What To Do With Hyacinth Bulbs After Blooming

Posted by Brent & Becky's Admin on

Brent and Becky's Bulb Blog Header Design Articles gardening
planting hyacinths bulbs

Hyacinths are popular over-the-winter blooms for an impressive list of reasons - they offer delightful color in the middle of a dreary winter season, they fill our homes with an intoxicating fragrance, and they are gorgeous blooming bulbs that are simple to force indoors for a touch of spring when we most need it.

But once you’ve brought your hyacinth inside and been rewarded with their fun display, they still need a little bit of TLC in order to survive to keep blooming in seasons to come. Thankfully, bulbs planted in soil can easily recycle their nutrients for another year of blooms if you guide them through the process, so it’s surprisingly simple to keep your hyacinth happy! However, if you’ve forced bulbs using only water, you may want to toss those in the compost pile, as they won’t have enough nutrients reserved to bloom again. Hyacinth blooms might be gorgeous, but they don’t exactly need extensive pampering to make it to the warmer spring weather.

pink Hyacinths


Hyacinth Blooming

    The lovely blooms of a hyacinth absolutely reward you for the time invested in growing them for the first part of the winter. The beauty of growing from bulbs, however, is that you don’t need to give up on your flowers after they’ve bloomed. Don’t rush to throw your bulb away after their blooms have faded, because with a bit of effort, your bulb can live to bloom another day.


Going Dormant

    A few months after blooming, your hyacinth bulb will start to go dormant. It’s absolutely normal - good things can only last so long, unfortunately - and a part of the life cycle that will bring you more gorgeous blooms in years to come.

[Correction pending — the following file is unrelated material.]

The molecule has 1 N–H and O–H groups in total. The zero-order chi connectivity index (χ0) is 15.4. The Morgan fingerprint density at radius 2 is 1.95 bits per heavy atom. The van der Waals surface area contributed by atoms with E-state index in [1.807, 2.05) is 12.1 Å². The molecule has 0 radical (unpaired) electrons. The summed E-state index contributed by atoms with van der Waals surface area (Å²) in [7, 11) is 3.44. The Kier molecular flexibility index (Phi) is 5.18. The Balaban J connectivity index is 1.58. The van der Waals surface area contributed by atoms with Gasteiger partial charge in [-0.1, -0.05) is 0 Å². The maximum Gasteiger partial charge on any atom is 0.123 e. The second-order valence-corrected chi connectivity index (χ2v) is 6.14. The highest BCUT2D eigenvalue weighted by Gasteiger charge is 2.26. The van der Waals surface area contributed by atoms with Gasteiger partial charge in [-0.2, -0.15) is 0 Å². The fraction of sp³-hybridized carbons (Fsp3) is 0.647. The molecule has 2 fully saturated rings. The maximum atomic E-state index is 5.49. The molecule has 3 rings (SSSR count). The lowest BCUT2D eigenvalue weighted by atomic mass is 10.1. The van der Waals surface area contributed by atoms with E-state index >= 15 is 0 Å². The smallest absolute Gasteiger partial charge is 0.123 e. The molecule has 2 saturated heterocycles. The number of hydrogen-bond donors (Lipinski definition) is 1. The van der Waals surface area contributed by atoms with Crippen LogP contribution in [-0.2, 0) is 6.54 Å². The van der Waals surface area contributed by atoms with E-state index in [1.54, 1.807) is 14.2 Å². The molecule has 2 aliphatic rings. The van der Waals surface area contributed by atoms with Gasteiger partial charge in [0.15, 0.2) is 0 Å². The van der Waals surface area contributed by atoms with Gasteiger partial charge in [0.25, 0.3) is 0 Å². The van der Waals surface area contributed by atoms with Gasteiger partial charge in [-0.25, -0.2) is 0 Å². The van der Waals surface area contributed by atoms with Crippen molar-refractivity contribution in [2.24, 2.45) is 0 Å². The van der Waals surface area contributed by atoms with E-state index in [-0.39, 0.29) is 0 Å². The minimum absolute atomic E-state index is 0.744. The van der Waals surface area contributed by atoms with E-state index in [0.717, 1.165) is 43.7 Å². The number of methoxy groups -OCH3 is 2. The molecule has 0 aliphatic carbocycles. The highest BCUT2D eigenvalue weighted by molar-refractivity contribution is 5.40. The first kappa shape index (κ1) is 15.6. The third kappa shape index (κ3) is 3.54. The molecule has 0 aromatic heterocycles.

The first to fade will be the flower itself, usually browning and withering after a tiring 2-3 weeks of giving its all. You can expect the bloom to shrivel and die, at which point you’ll want to remove the dead flower stalk at the base of the bulb. Cut back only the dying flower stem but leave the healthy foliage.

    The leaves provide photosynthesis--turning sunlight into food and energy for the bulb. Keep watering and feeding the plant until the foliage turns yellow. At this point, the bulb begins to enter its dormant period.

blooming blooming hyacinth (left), hyacinth bulbs (right)


After Your Hyacinth is Done Blooming

    Eventually, when the entire hyacinth goes dormant, it’s time to prepare it for storage until it is ready to grow again. While you should have kept their leaves intact as long as possible, it’s now safe to trim them back to just the bulb and roots.

Cut back dead foliage to the base of the bulb and store the whole pot in a cool, dry, and dark space for some beauty sleep. Do not water or feed the plant. If you’d prefer, you can remove the bulbs from the pot, clean off the soil, and store them in a mesh bag in the same conditions, but don’t forget to label the bag!

Next Year or Spring With Your Hyacinth Bulb?

    Your hyacinth may reward you for all the effort that you put in to help it conserve its strength by growing and blooming in future seasons. A previously forced bulb can be planted into the garden in the early Spring after the ground thaws! This will ease your bulb out of its rest, and in the Spring’s warmth, you’ll notice it starting to send up new foliage. You could wait until the Fall or Winter to force it indoors again, but it’ll be much happier outside where God intended it to grow.

A healthy hyacinth that benefited from your efforts, like perhaps adding bulb food, to set it up for its beauty sleep ritual will have the resources it needs to perform beautifully for you again and again. Hyacinths are gorgeous and a very popular indoor bulb for a reason. Instead of resigning yourself to only a single season with your beautiful flowers, a tiny bit of care and love can help them to recycle their nutrients to grow and thrive as they sleep.

Share this post

← Older Post Newer Post →